A little-noted line in a notification from General Nguyen Cao Ky‘s family indicates the family is embracing a hidden part of his past – something that many other Vietnamese families have trouble doing.
According to Vietnamese customs, at least recent customs, when someone passes away, the family posts or sends out notification to friends and neighbors informing them of the passing. Called a “cáo phó,” it is intended to give those friends an opportunity to pay their last respect.
So it was that when the former South Vietnamese strongman died, his family sent out a cáo phó. This cáo phó was amended several times, as funeral plans kept changing.
The final version, sent to Nguoi Viet Daily News to be published (click here), contains something interesting:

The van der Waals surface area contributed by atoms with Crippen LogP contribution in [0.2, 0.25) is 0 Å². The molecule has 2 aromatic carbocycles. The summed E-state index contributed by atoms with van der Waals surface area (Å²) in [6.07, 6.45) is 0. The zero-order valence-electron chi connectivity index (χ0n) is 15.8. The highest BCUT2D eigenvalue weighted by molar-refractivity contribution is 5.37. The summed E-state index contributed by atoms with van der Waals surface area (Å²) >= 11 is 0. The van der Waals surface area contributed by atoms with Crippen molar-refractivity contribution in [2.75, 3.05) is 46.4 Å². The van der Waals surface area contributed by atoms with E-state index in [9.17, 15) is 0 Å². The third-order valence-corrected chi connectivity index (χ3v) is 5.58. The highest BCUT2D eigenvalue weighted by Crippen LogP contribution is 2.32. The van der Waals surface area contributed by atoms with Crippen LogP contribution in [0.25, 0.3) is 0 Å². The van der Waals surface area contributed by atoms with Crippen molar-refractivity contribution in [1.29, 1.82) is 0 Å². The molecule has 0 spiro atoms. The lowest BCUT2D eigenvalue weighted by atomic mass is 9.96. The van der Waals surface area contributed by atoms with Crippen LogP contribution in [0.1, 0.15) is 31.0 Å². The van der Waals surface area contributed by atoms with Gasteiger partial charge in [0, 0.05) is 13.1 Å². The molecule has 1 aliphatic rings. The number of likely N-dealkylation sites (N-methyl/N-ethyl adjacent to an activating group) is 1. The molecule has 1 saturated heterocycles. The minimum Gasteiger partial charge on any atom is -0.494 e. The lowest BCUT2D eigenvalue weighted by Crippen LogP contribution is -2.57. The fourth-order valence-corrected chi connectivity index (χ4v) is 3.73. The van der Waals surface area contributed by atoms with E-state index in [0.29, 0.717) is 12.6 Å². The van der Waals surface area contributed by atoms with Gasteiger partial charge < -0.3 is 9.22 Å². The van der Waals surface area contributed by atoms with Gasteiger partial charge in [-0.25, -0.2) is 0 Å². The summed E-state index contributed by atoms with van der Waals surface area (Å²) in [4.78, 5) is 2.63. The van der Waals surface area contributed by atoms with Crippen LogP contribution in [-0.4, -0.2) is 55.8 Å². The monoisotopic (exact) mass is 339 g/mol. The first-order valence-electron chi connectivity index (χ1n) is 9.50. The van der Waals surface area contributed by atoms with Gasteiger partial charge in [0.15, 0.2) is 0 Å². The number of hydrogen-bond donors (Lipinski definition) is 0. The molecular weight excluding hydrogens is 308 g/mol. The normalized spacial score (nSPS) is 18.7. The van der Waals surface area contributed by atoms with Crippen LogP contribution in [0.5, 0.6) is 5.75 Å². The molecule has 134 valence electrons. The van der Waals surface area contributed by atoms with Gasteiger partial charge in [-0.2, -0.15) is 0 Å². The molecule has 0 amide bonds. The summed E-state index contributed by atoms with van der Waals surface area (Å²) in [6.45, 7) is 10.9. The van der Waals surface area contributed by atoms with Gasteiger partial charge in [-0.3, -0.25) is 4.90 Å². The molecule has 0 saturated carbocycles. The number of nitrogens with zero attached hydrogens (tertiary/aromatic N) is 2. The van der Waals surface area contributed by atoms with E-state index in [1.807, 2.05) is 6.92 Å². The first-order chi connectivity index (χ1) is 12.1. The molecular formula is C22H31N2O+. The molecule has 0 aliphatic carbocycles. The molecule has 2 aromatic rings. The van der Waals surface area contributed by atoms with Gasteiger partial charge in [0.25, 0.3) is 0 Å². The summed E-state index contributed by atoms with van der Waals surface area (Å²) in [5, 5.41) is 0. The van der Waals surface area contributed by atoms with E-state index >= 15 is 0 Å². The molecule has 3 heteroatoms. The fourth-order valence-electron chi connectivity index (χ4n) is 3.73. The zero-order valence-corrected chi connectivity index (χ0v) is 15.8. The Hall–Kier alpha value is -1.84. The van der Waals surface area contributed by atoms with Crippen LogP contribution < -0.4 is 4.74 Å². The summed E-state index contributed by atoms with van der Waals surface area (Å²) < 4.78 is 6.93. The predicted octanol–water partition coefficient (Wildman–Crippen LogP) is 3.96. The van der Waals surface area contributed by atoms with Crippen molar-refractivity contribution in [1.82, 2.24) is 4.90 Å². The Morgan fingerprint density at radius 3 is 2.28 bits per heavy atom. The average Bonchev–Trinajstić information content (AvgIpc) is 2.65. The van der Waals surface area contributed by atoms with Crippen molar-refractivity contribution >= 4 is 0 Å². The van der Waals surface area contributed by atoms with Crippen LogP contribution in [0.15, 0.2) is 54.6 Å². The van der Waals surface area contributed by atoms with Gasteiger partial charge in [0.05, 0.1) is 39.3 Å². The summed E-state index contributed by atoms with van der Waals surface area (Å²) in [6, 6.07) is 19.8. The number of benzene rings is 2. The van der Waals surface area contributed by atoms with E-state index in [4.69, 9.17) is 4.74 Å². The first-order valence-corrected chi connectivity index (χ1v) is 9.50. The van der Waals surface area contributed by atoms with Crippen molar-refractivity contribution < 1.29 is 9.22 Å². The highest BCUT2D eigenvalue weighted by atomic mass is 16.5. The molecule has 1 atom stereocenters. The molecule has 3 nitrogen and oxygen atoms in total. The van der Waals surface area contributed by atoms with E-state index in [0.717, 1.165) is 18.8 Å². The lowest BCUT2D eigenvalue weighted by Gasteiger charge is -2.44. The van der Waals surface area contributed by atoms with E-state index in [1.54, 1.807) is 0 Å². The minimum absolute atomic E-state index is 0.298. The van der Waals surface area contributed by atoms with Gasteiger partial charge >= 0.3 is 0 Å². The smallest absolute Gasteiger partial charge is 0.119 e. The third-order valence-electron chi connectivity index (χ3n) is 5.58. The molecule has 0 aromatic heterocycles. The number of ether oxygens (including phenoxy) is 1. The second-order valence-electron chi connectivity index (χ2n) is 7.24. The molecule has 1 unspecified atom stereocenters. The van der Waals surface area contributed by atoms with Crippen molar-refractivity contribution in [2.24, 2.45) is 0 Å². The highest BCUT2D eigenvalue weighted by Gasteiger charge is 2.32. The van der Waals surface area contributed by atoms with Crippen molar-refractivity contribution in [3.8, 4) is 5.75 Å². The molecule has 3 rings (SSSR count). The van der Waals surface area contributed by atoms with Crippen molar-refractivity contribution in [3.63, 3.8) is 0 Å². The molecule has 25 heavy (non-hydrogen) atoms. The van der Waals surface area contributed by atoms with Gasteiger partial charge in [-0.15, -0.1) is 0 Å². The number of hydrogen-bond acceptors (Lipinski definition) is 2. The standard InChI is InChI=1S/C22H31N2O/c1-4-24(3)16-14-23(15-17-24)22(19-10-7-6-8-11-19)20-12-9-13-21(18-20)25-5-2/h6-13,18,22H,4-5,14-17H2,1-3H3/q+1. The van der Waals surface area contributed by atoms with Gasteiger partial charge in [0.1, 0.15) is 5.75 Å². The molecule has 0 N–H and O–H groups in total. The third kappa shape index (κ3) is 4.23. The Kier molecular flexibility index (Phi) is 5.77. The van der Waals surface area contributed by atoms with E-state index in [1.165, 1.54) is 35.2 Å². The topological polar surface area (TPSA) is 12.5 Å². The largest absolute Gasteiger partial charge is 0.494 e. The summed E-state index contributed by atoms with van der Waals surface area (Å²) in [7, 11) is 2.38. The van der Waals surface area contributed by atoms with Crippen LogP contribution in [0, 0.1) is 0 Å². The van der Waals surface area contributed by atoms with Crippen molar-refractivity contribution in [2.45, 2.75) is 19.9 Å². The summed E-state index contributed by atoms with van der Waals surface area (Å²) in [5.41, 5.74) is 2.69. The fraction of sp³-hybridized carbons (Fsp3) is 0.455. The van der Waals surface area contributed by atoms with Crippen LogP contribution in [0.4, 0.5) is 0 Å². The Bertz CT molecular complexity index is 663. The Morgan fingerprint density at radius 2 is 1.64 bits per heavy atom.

The English portion of the cáo phó lists 6 children, but the Vietnamese portion lists 7.
The extra name, Nguyen Cao Ky Trang, is reportedly that of a daughter the former general had out of wedlock before he became a general.
Stories circulated of how General Ky, once he ruled the country, started taking revenge on those who disclosed the girl’s existence. No, no severed heads of horses in bed or anything, just things like yanking a publisher’s permit and such.
But that was a half-century ago.
Today, it looks like the now-grown woman has finally been taken into the fold of her family in a very public way.